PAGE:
LAS VEGAS -- Before the deadly shooting rampage Sunday that left two police officers and a bystander dead, 8 News NOW had learned that Metro Police were getting training on how to identify and deal with "domestic terrorists.”
Terrorism experts say the suspects in the shooting, Jerad and Amanda Miller, are very like sovereign citizens, a loosely formed movement full of anti-government beliefs. The FBI has now classified "sovereign citizens" as "domestic terrorists.”
Experts say certain followers will use violence to further their cause, like what happened Sunday.
Last month, 75 Metro Police and law enforcement agents gathered for a six-hour training course on how to identify these types of groups. The goal is to have patrol officers and first responders ready to recognize the signs.
“In this two and half hours, I am going to teach you to walk away with something that may save your life," senior investigator Britton Schaefer said.
From the inside of the darkened room, patrol officers received information about a looming threat. The investigators say the "sovereign citizen" movement is growing.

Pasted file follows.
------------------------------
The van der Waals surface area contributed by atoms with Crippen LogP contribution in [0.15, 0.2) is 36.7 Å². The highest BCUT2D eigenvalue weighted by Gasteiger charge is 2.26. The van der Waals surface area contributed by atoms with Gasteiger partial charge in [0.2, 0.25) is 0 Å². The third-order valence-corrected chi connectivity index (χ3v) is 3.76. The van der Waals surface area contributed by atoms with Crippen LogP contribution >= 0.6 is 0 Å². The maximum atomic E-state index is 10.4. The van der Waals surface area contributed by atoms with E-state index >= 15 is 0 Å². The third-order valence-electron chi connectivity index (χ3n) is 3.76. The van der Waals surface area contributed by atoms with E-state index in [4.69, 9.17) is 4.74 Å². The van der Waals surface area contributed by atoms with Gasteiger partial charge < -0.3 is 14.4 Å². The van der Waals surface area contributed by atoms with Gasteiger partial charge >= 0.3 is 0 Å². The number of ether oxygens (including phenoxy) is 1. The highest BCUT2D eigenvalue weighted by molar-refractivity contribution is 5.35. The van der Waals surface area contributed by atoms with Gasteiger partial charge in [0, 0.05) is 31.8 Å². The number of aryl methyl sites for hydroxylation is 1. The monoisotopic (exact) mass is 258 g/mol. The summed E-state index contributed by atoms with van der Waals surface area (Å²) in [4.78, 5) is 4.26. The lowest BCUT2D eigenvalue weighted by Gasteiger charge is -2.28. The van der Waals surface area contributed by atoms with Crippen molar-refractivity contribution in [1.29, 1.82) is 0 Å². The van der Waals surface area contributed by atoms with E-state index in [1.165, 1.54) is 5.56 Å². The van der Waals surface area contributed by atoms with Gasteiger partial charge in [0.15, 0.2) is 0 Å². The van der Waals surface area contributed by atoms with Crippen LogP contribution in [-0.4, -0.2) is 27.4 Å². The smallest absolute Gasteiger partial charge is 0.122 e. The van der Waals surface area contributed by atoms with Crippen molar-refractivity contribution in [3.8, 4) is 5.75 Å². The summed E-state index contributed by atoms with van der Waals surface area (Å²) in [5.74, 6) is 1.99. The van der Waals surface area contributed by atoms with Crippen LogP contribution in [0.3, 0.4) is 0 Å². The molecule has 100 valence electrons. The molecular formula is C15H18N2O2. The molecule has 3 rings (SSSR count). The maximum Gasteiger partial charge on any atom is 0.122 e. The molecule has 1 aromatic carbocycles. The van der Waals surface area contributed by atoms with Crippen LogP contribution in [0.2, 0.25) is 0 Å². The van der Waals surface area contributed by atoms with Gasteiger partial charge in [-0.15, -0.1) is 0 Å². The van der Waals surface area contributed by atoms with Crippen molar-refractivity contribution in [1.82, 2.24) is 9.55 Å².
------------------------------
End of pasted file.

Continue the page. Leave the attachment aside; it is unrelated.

“They're going to go after your police chief. They're going to go after the city council. They're going to go after the district attorney," Schaefer said.
Before the shootings that would kill two officers, a former cop taped this training session last month to share online with police departments across the country.
"While many people have regarded this in the past as a bunch of fruit-loop wackos with strange ideas, these are a group of wackos, or a percentage of them, that are resorting to violence and domestic terrorism," former police officer Clinton Billups said.
These officers learned traffic stops are often where sovereign citizens will refuse to cooperate with police:
"Sovereign citizens, when asked for identification, will very often present a driver’s license that they prepared themselves." Billups said.
Investigators say that is because they don't recognize the federal government.
"Obviously, they don't want to have that ID because it is a contract with the state," Schaefer said.
Billups says when officers ask for registration, sovereign citizens often have a single reply, "I have no responsibility to provide you with that information. Under whose authority do you ask?"
Much like accused shooter Jerad Miller; investigators say many sovereign citizens have spent time behind bars, growing angrier at the police, the judge and the government who put them there.
Now, the hope is that officers will have the tools they need to stay safe in the face of this growing and potentially dangerous movement.
The video of that Metro training session will only be released to law enforcement. It's still in the final stages of editing but will be available to other agencies some time in the next few months.